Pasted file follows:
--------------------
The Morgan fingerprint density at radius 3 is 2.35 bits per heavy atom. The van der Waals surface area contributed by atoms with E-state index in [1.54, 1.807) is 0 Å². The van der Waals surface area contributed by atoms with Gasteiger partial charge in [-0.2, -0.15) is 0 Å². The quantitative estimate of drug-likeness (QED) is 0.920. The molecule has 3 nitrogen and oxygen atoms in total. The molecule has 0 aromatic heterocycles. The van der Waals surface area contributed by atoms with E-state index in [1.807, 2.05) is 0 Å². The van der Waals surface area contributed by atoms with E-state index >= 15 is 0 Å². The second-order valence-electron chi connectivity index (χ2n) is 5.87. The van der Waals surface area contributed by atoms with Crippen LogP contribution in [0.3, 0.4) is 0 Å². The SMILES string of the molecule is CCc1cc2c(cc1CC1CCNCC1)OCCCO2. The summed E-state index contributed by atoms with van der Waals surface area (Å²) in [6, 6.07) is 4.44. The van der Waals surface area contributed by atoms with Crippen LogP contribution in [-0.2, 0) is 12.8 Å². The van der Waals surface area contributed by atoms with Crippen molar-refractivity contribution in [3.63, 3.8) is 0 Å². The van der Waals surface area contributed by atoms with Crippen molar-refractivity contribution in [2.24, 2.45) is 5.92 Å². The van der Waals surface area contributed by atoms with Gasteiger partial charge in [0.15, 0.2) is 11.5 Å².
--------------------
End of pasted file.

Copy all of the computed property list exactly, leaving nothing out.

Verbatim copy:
The Morgan fingerprint density at radius 3 is 2.35 bits per heavy atom. The van der Waals surface area contributed by atoms with E-state index in [1.54, 1.807) is 0 Å². The van der Waals surface area contributed by atoms with Gasteiger partial charge in [-0.2, -0.15) is 0 Å². The quantitative estimate of drug-likeness (QED) is 0.920. The molecule has 3 nitrogen and oxygen atoms in total. The molecule has 0 aromatic heterocycles. The van der Waals surface area contributed by atoms with E-state index in [1.807, 2.05) is 0 Å². The van der Waals surface area contributed by atoms with E-state index >= 15 is 0 Å². The second-order valence-electron chi connectivity index (χ2n) is 5.87. The van der Waals surface area contributed by atoms with Crippen LogP contribution in [0.3, 0.4) is 0 Å². The SMILES string of the molecule is CCc1cc2c(cc1CC1CCNCC1)OCCCO2. The summed E-state index contributed by atoms with van der Waals surface area (Å²) in [6, 6.07) is 4.44. The van der Waals surface area contributed by atoms with Crippen LogP contribution in [-0.2, 0) is 12.8 Å². The van der Waals surface area contributed by atoms with Crippen molar-refractivity contribution in [3.63, 3.8) is 0 Å². The van der Waals surface area contributed by atoms with Crippen molar-refractivity contribution in [2.24, 2.45) is 5.92 Å². The van der Waals surface area contributed by atoms with Gasteiger partial charge in [0.15, 0.2) is 11.5 Å².